Fiona Givens on the Christ Who Heals

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via LDS.org copyright Intellectual Reserve

Many will recognize Fiona Givens, who with her husband Terryl authored The God Who Weeps: How Mormonism Makes Sense of Life and The Crucible of Doubt. Fiona is an independent scholar since her retirement from teaching modern language. She has undergraduate degrees in French and German and a graduate degree in European history.

Fiona GivensFiona sounds English but is actually African. She was born in Nairobi and spent most of her life in East Africa in the Seychelle Islands. She was educated in boarding schools and converted to the Church in Frankfort. She worked in the Church Office Buildings for a few years, went to BYU, and met Terryl in a comparative literature class.

Fiona and Terryl’s newest book, The Christ Who Heals, had its genesis in the book she co-authored, The God Who Weeps. The preparation required wholesale immersion in the early Christian tradition to look at various views of the atonement and what people emphasize about it.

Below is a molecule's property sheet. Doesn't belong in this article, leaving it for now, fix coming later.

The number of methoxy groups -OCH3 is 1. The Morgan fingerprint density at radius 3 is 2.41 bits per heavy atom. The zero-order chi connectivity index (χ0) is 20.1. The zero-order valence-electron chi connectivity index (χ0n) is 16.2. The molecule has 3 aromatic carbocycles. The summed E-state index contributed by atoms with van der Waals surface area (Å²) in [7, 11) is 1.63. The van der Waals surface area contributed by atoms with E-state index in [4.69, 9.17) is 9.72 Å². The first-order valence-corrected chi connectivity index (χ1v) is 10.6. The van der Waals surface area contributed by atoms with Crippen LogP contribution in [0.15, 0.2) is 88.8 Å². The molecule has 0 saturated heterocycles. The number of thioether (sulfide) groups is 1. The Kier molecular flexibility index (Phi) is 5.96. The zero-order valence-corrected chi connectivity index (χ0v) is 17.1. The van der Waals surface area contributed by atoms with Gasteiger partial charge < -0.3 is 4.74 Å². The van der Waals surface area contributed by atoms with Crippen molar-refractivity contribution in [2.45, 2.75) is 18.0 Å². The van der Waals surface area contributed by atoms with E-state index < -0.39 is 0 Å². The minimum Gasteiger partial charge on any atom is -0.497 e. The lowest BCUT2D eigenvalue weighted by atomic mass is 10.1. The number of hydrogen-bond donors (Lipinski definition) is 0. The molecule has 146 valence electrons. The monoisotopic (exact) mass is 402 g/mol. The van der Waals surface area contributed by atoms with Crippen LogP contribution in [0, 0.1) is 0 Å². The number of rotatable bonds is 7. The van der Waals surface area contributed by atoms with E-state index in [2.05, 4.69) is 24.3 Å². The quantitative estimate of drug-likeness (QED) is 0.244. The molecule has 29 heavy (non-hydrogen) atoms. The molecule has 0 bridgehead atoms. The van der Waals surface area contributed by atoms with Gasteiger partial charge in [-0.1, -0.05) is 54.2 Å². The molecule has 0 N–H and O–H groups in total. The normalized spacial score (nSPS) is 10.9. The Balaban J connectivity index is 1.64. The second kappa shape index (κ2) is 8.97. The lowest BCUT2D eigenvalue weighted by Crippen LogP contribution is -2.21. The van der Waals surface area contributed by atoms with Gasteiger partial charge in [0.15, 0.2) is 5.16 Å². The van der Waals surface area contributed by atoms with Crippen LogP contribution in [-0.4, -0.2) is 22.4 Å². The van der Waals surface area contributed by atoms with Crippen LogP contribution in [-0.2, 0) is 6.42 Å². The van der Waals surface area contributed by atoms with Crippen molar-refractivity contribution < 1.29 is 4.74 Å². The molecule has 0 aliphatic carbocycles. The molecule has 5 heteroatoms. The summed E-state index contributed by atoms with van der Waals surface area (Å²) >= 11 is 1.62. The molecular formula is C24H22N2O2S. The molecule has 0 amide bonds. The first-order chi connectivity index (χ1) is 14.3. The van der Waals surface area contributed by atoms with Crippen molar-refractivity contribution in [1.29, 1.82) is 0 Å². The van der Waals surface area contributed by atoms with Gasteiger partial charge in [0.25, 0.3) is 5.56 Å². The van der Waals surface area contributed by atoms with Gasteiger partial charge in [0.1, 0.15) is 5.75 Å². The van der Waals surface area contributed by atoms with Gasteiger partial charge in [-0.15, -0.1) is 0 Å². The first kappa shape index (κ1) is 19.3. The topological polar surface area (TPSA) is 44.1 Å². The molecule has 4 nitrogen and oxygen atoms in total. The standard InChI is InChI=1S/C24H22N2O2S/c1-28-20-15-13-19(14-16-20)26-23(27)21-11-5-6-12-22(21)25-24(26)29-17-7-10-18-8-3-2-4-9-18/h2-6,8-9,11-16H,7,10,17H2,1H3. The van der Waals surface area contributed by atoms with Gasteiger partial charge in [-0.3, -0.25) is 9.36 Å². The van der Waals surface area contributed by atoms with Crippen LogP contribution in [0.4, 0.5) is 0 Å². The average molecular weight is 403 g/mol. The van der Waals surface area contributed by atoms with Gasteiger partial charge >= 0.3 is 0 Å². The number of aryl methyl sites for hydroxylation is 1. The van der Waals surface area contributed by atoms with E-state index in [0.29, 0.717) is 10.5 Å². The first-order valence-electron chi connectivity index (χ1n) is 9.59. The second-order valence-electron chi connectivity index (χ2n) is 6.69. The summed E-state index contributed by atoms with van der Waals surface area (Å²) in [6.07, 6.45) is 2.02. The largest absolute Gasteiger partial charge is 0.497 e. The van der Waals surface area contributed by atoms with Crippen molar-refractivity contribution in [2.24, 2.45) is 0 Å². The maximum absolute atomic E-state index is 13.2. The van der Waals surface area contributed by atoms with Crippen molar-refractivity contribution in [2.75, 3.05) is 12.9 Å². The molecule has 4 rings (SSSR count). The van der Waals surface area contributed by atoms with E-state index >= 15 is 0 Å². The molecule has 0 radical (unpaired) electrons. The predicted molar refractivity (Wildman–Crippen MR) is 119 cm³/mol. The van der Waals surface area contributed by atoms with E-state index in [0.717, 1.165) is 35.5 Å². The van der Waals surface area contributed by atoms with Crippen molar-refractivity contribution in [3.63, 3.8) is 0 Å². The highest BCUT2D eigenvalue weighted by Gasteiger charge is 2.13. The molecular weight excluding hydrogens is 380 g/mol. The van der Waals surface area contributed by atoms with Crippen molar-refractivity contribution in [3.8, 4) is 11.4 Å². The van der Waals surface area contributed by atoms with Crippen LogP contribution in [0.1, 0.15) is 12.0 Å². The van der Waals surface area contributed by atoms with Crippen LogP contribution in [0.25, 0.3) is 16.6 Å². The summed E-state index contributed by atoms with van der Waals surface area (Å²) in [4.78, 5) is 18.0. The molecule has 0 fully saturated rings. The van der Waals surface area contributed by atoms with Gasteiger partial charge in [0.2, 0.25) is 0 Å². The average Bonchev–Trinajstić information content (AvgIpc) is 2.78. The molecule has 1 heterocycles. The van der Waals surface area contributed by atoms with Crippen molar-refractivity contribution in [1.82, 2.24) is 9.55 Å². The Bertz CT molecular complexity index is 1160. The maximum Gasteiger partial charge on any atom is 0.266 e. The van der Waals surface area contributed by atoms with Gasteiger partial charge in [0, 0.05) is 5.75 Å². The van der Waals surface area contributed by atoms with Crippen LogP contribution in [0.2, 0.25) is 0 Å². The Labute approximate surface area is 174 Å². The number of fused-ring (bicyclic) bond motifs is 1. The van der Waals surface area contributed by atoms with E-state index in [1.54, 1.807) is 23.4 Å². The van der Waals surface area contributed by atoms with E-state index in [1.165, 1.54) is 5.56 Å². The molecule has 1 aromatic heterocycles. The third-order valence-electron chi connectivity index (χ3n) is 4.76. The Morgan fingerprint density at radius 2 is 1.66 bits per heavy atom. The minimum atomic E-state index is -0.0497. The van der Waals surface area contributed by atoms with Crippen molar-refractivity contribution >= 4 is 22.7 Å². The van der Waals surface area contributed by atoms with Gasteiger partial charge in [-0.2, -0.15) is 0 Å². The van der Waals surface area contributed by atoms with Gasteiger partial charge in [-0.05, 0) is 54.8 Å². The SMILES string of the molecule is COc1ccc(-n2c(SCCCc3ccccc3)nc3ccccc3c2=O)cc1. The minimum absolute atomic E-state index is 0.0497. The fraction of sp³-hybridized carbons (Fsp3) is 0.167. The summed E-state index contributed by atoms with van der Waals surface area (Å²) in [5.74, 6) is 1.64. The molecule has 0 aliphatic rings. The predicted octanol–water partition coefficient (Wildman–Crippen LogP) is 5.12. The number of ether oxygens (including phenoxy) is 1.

“Western Christianity’s theological tradition always starts in the Garden. It always starts with the Fall, which is considered a result of man’s hubris [pride] — that they dared to want to become like God — whereas Mormon theology starts in preexistent worlds with a covenant that is made.

“There’s this idea of a plan being structured in which we were coparticipants. It’s huge because in western Christianity we’re hapless victims and really can do nothing for ourselves, but in Mormon theology one has a really potent idea of councils in which we took part and in which we sung for joy at the idea of being able to progress in such a way that we could become more like God.”

Enjoy more of Fiona’s interview performed by Laura Hales for LDS Perspectives. Go to the LDS Perspectives website to read the full transcript, or listen to the podcast here:

Gale Boyd is the managing editor for ThirdHour.org. She is a Jewish convert to The Church of Jesus Christ of Latter-day Saints and has lived all over the world. She has raised 6 Third Culture Kids and is always homesick for somewhere.